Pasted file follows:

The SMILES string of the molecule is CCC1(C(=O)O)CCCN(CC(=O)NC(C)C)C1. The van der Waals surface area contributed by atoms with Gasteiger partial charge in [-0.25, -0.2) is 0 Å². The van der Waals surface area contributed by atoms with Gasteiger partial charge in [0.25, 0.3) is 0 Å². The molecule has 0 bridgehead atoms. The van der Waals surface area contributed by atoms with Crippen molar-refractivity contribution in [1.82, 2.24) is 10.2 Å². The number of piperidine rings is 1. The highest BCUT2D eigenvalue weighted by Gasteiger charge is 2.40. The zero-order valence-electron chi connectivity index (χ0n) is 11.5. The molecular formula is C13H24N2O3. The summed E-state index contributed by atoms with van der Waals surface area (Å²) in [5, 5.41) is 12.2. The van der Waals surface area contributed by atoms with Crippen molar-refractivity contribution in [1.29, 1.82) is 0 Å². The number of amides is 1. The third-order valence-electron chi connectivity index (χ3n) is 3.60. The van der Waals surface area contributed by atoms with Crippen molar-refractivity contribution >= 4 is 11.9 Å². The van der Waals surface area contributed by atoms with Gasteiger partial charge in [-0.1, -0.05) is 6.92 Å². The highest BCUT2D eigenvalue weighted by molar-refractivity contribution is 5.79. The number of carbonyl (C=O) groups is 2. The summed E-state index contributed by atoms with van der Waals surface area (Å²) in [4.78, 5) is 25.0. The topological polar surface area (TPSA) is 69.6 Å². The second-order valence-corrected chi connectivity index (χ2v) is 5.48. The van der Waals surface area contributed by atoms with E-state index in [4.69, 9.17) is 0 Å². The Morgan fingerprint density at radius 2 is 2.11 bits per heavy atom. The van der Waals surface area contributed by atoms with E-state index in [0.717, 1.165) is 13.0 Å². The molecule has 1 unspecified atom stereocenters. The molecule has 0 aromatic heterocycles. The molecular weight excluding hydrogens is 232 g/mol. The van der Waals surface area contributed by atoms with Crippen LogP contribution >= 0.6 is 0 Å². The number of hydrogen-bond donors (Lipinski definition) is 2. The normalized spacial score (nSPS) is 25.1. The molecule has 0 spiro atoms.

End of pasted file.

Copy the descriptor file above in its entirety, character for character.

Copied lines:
The SMILES string of the molecule is CCC1(C(=O)O)CCCN(CC(=O)NC(C)C)C1. The van der Waals surface area contributed by atoms with Gasteiger partial charge in [-0.25, -0.2) is 0 Å². The van der Waals surface area contributed by atoms with Gasteiger partial charge in [0.25, 0.3) is 0 Å². The molecule has 0 bridgehead atoms. The van der Waals surface area contributed by atoms with Crippen molar-refractivity contribution in [1.82, 2.24) is 10.2 Å². The number of piperidine rings is 1. The highest BCUT2D eigenvalue weighted by Gasteiger charge is 2.40. The zero-order valence-electron chi connectivity index (χ0n) is 11.5. The molecular formula is C13H24N2O3. The summed E-state index contributed by atoms with van der Waals surface area (Å²) in [5, 5.41) is 12.2. The van der Waals surface area contributed by atoms with Crippen molar-refractivity contribution in [1.29, 1.82) is 0 Å². The number of amides is 1. The third-order valence-electron chi connectivity index (χ3n) is 3.60. The van der Waals surface area contributed by atoms with Crippen molar-refractivity contribution >= 4 is 11.9 Å². The van der Waals surface area contributed by atoms with Gasteiger partial charge in [-0.1, -0.05) is 6.92 Å². The highest BCUT2D eigenvalue weighted by molar-refractivity contribution is 5.79. The number of carbonyl (C=O) groups is 2. The summed E-state index contributed by atoms with van der Waals surface area (Å²) in [4.78, 5) is 25.0. The topological polar surface area (TPSA) is 69.6 Å². The second-order valence-corrected chi connectivity index (χ2v) is 5.48. The van der Waals surface area contributed by atoms with E-state index in [4.69, 9.17) is 0 Å². The Morgan fingerprint density at radius 2 is 2.11 bits per heavy atom. The van der Waals surface area contributed by atoms with E-state index in [0.717, 1.165) is 13.0 Å². The molecule has 1 unspecified atom stereocenters. The molecule has 0 aromatic heterocycles. The molecular weight excluding hydrogens is 232 g/mol. The van der Waals surface area contributed by atoms with Crippen LogP contribution >= 0.6 is 0 Å². The number of hydrogen-bond donors (Lipinski definition) is 2. The normalized spacial score (nSPS) is 25.1. The molecule has 0 spiro atoms.